ari at ish.com.au
Sat Sep 27 01:10:07 UTC 2008
By default FreeBSD 7.0 shipped with the sysctls set to:
We recently bumped up against these limits in an unfortunate way and
we are going to raise them. I have some questions:
* why are the numbers set the way they are? They aren't round numbers,
they aren't powers of 2. But they were arrived at somehow with
planning and thought presumably, so when I increase them I'd like to
know a bit more about why these numbers were chosen.
* why are the numbers so close together? Surely there should be more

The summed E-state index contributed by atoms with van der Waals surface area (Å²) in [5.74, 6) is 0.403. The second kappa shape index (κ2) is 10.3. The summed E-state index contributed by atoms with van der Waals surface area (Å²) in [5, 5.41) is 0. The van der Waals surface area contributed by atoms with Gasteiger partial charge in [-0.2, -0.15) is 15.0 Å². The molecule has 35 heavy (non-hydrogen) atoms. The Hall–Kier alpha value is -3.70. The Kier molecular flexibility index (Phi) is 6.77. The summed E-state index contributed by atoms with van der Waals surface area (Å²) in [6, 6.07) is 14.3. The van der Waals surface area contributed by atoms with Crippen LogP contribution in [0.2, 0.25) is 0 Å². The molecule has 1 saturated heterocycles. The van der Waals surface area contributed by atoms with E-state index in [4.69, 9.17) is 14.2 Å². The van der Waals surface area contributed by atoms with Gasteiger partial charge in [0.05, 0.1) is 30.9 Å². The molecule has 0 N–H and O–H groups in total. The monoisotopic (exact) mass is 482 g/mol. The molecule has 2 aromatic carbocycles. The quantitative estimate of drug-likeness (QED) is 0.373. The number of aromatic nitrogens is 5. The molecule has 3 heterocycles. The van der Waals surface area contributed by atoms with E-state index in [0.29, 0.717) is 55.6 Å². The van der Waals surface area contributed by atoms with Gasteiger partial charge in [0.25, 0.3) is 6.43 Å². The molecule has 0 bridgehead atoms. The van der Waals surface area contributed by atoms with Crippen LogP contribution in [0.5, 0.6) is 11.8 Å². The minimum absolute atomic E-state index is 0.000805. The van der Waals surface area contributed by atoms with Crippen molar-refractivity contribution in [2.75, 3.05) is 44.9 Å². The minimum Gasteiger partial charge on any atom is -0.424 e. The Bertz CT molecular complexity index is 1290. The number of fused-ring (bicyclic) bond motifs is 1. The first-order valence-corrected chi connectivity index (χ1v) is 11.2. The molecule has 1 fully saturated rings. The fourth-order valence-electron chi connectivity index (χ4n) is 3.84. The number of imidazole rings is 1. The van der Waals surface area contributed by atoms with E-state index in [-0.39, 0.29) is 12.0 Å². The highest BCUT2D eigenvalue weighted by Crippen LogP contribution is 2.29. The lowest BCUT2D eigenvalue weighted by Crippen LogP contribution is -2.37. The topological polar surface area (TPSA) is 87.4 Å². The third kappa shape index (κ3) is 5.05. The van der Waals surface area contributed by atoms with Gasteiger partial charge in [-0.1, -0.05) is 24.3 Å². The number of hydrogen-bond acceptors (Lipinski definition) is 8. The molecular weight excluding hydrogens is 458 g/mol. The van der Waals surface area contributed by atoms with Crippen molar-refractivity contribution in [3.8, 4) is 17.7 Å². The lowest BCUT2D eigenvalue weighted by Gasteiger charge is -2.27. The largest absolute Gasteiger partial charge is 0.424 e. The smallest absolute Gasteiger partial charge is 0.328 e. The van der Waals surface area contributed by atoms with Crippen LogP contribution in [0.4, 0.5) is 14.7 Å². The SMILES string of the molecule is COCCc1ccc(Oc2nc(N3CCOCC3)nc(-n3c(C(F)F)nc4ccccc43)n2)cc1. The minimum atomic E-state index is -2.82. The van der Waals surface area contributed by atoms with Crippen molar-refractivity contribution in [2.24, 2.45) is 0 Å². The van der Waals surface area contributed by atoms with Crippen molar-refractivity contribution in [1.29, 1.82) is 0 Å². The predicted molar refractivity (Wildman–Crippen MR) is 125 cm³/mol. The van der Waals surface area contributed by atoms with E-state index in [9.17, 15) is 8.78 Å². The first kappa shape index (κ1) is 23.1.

gap between max files per process and the max files for the whole
system. What happens is that with one runaway broken process is that
it hits 11095 and the 1233 files left for everything else is not
enough (on many servers) to allow the admin to login using ssh. That
gets very ugly very quickly.
* Under OSX (both server and client), these numbers are 12288 and
10240. A bit more of a gap, but not terribly different to FreeBSD.
Still interesting that someone changed these numbers just slightly.
* why do these controls exist at all? That is, if they were set to
infinite what part of the system would be exhausted by a runaway
process which kept opening files? Would the kernel run out of memory?
What memory setting would be relevant here? I don't want to set
maxfiles too high and then run out of some other resource which this
maxfiles was protecting.
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